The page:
Because Ellison's Invisible Man, from which "Battle Royal" is taken, offers a complex and nearly comprehensive indictment of racism in early twentieth-century America, multiple thesis statements could work for an essay on the chapter. One that seems to address several elements in the story concerns the ability of the narrator (or the black man) to have agency in his life, as opposed to be played for a fool, a token "Uncle Tom," an entertainer, or a confirmation of stereotypes about his race.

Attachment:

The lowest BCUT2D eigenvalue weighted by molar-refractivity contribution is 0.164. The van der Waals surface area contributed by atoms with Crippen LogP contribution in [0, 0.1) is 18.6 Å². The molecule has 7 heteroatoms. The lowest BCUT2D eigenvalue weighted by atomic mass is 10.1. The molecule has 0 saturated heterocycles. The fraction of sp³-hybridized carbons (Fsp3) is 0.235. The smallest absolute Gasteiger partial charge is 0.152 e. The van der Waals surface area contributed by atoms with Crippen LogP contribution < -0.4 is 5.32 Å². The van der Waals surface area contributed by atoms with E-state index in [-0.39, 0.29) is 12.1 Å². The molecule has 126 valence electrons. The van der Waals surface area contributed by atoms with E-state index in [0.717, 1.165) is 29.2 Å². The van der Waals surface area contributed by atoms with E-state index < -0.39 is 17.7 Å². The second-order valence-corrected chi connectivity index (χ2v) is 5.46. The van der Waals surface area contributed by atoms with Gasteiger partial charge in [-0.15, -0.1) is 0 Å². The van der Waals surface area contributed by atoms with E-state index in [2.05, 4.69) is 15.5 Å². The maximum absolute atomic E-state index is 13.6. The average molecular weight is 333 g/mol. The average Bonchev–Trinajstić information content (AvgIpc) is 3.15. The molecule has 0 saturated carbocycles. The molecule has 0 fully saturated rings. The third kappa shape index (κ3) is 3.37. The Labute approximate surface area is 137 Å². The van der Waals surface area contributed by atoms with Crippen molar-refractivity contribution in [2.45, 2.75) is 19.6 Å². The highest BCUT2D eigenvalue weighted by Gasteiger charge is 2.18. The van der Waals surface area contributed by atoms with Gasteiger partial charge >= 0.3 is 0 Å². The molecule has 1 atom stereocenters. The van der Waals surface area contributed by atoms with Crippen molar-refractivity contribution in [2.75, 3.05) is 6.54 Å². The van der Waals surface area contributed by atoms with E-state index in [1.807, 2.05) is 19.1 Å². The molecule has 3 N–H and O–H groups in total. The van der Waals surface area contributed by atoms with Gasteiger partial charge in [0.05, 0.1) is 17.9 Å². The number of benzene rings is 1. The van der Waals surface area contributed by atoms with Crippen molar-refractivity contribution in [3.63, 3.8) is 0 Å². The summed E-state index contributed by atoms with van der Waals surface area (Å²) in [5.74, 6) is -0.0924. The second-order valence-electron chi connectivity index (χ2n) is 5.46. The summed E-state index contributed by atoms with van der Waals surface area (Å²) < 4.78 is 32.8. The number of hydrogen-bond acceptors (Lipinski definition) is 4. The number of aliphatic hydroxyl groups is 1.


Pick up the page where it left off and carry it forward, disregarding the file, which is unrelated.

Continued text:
Much of the novel, and certainly this chapter, centers on the narrator's growing awareness of his perceived place in society. In this chapter, the young narrator believes he has achieved something through discipline, hard work, and conformity that will allow him to move upwards in society. He believes he has been nominated to speak in front of the white business owners at this event, delivering his graduation speech:
On my graduation day I delivered an oration in which I showed that humility was the...
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